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Sigmund's dad answered the door, which was about the worst possible way to start the evening. Sigmund could hear murmured introductions as he pulled on his shoes and hopped down the stairs half-in, half-out of his jacket, but by the time he reached the door he was pretty sure words like boyfriend and date hadn't been uttered and—thank gods—Lain wasn't carrying flowers or something equally humiliating.

(does that mean this isn't a date?)

"—st go get, oh here he is."

"Hey, Lain." Lain gave a knowing grin and a nod, and Sigmund turned back to his dad. "I'll see you tomorrow, okay, Dad?"

David nodded. "You take care, boys," he said, because apparently not even twenty-two was old enough for a parent to think of his son as anything other than a boy. It was kinda nice, Sigmund supposed, even if maybe a bit embarrassing in front of Lain. His boyfriend. Or something.

David closed the door behind them with a little wave, and Sigmund noticed Lain was trying hard not to laugh.


" 'See you tomorrow'? I'm not sure what kind of boy you think I am, Sigmund Sussman."

And, oh jeez. Sigmund was pretty sure his blush could be seen from space. "I, uh. Usually spend the night at Em and Wayne's," he said. Lain's grin and raised eyebrow gave him the impression this wasn't exactly the exonerating statement it'd sounded in his head. "Oh my god! I've known them since I was like . . . Holy shit, is that your car?"

There was . . . a thing in the driveway. It was huge and black and glimmered under the streetlights. The soft top was up against the light evening rain, and through the tinted windows Sigmund could just about make out a flash of red velvet and mirror-finished chrome.

"Uh, yes?" Lain almost sounded embarrassed. "It's totally roadworthy," he added, as if this was Sigmund's main concern.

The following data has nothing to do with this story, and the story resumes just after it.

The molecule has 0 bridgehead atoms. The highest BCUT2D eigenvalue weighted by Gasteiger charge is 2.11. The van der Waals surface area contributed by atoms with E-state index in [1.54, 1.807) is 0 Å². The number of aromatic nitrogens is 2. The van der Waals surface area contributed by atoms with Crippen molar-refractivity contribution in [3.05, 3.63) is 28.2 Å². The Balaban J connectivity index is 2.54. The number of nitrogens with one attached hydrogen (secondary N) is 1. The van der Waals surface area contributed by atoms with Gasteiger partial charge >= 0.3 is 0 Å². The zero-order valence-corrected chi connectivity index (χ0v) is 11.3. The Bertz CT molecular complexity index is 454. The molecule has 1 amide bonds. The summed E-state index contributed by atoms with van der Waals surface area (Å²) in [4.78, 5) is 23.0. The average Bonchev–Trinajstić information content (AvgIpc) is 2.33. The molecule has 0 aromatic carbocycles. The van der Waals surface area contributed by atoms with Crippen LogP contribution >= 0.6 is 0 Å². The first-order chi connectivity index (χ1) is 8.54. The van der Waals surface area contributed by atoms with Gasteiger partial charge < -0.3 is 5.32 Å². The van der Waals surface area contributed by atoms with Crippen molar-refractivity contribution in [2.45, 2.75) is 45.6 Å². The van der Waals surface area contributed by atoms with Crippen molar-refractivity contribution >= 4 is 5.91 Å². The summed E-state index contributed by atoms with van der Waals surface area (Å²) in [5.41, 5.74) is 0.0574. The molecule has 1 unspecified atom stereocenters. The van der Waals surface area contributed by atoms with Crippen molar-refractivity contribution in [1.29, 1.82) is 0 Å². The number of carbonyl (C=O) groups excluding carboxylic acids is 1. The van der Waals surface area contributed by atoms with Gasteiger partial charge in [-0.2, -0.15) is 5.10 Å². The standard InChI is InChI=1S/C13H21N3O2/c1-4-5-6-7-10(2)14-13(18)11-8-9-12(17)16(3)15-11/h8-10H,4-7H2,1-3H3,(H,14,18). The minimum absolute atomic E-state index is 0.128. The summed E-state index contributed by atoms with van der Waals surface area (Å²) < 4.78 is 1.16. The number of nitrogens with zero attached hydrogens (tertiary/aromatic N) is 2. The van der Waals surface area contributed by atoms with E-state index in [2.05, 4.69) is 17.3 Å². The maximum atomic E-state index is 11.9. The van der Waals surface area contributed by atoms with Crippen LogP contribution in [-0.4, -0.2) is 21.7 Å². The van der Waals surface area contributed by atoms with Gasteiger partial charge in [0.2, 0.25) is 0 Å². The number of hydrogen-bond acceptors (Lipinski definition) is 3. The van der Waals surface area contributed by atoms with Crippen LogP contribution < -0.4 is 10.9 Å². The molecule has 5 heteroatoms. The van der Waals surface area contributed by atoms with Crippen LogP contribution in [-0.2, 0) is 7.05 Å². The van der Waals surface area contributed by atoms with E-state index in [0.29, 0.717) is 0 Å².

"I'm not sure I'm badass enough to be allowed to touch this car." The hood ornament was a tiny chrome horse's skull, but other than that it had no obvious maker's badging. "Where on earth did you get this thing?"

Lain just shrugged. "I kinda inherited it," he said and, oddly, this was exactly the truth.

Sigmund popped the door open. The inside was done entirely in bloodred velvet, black leather, and chrome. A skull motif dominated, and a tassel of black feathers hung from the rearview mirror.

It was, Sigmund thought, possibly the gothest car in the entire universe. Em and Wayne would die if they saw it.

Lain climbed into the driver's seat, and the engine rumbled to life. He hadn't used a key. Come to think of it, he hadn't used one to open the doors, either.

The radio started pounding out OK Go as they left Sigmund's driveway. He was just about to comment when Lain started driving like he meant it and talking was no longer Sigmund's highest priority.

There were seven stoplights between Sigmund's house and the mall. Not a single one was red tonight, which Sigmund knew only because he'd cracked his eyes open in terror, checking to make sure they weren't just running them. He didn't even dare to look at Lain. Was it bad manners to leap out of his date's car in mortal fear? If his hands hadn't been clamped around the edge of his seat, Sigmund might even have pulled out his phone and looked it up.

"We're going into town, right?" Lain shouted above the music.

It took effort to answer "Yeah" and not Drive slower, you maniac, but somehow Sigmund managed it.

Liesmith: Book 1 of the WyrdWhere stories live. Discover now